My trip along the 70th line of longitude is over and it’s time to consider it. Painting in the landscape has been great fun. Ecstatic, really. Using the word “Ecstatic” to describe a year of plein air painting may be a bit of an exaggeration, but the term is a fair approximation and it makes a useful bridge to other, similar experiences. Ecstasy is the experience of losing one’s boundaries. In the ecstatic moment, the self merges with what is outside of it. Think how one’s edges are lost at the moment of orgasm and one becomes briefly, but wonderfully, merged into the world of the sheets. Oddly, this moment is often described as a “loss of the self”, but perhaps it is more accurate to describe the experience as an “addition of the other”. In an ecstatic moment the little dams that hinder the flow of consciousness and turn it into an eddy of self-consciousness, are opened and one experiences the flood of the outside world as it passes through the body. I don’t think this experience is mystical; it most likely has to do with certain brain functions being inhibited and others excited. But most often it is a delightful state of being that can engender love for what is outside. Sex and spirituality are the best known pathways to this neural intersection of delight, but many other experiences, like witnessing the birth of a child, club dancing, and singing with abandon also qualify.
Ecstasy is not necessarily all pleasure, since pain can also pass through the body once the defenses are down. The “Ecstasy of Saint Teresa” by Bernini is a great visualization of the complexity of the ecstatic experience. Teresa is in a swoon. As if a bolt of electricity has just passed, her body is limp and her gown is in a frenzy. A smiling angel delicately exposes her breast to a spear and her face shows the pain and pleasure of being wantonly open to its advance. Her eyes are shut, so she does not see. Instead, she inhabits the world at the atomic level, where the animate and inanimate are the same and she feels the orbit of every little electron.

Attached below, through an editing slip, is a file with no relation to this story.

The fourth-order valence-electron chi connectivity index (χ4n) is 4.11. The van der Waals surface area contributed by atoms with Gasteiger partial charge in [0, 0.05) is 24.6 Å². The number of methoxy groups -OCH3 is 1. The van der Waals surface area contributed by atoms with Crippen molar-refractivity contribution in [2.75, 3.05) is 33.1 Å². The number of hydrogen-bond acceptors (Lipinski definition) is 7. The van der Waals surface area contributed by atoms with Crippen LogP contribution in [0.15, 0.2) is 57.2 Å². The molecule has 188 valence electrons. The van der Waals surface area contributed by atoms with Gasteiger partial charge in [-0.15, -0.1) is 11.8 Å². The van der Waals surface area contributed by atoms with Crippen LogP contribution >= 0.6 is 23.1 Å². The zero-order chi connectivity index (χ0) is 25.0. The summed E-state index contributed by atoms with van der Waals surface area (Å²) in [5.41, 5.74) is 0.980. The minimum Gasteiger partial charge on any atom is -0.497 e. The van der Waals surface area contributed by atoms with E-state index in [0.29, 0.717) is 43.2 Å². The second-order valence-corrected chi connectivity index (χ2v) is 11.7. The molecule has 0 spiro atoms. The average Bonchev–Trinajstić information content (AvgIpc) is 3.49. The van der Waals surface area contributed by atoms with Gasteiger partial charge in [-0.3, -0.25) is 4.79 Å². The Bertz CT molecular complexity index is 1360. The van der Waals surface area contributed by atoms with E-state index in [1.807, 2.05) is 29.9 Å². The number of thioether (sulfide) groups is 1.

Do I look like Teresa when I’m painting out of doors? There is a lot of comic potential here. Does my mouth hang open and my tongue wander from its mooring? Probably. Like Teresa, I feel excited and open and greedy to be filled up. When making a painting, I’m not very aware of observing the scene. Instead, the scene passes through me. Thinking is not interrupted by words. There is no lag time between the provocations of the outside world and the response of the brush and the knife. Stimulus and response become one thing and the experience obliterates linear time. Hours go by in a blink and the world does not feel separate from the self.
It is tempting to say that art making is the best way to have this satisfying experience and that it deserves an exalted place in the hierarchy of human activity. But this would be silly, since that argument would mostly reveal how one’s ego tends to evaluate its own experience as superior.
The ecstatic experience that I am trying to describe is worth considering, not because it is special, but because it is common. There are many ways to make time disappear, let the tongue loll about and send the eyes rolling back into the head. Science could help here by evaluating people as they engage in deeply absorbing activities. Does the brain light up similarly in a computer game designer who is writing break-through code for an exciting, new effect and a retired woman paddling a canoe on a quiet lake at sunrise? Does the brain map the same for an investment banker as she wires millions to start-up companies in Beijing, a Buddhist nun in prayer, and a country singer who feels the lament about which he sings? Although these examples veer between creative action and meditative repose, they are all moments of being plugged in, like Teresa.
The Teresa moment is a powerfully receptive state of mind that, if cultivated, could be very useful for addressing the politics of everyday living. What if the ecstatic experience was stripped of mystery and was understood as a biological event ¬– a mode of perception that is common to the species? What if this experience of wanton openness could be directed toward a new philosophy of ecology, replacing old policies of ecological dominance and separation with new policies of ecological exchange and permeability? What if heightened states of receptivity could help one see a face simply as a collection of colors, shapes and textures, rather than as an accretion of associations forged by cultural prejudices?
Painting along the 70th line of longitude this year, I’ve lived hours and hours of Teresa moments, and I’m convinced that the experience is more than an indulgence. It is a platform from which the world is felt as a profoundly integrated place, and a solid launch pad from which to jump into action.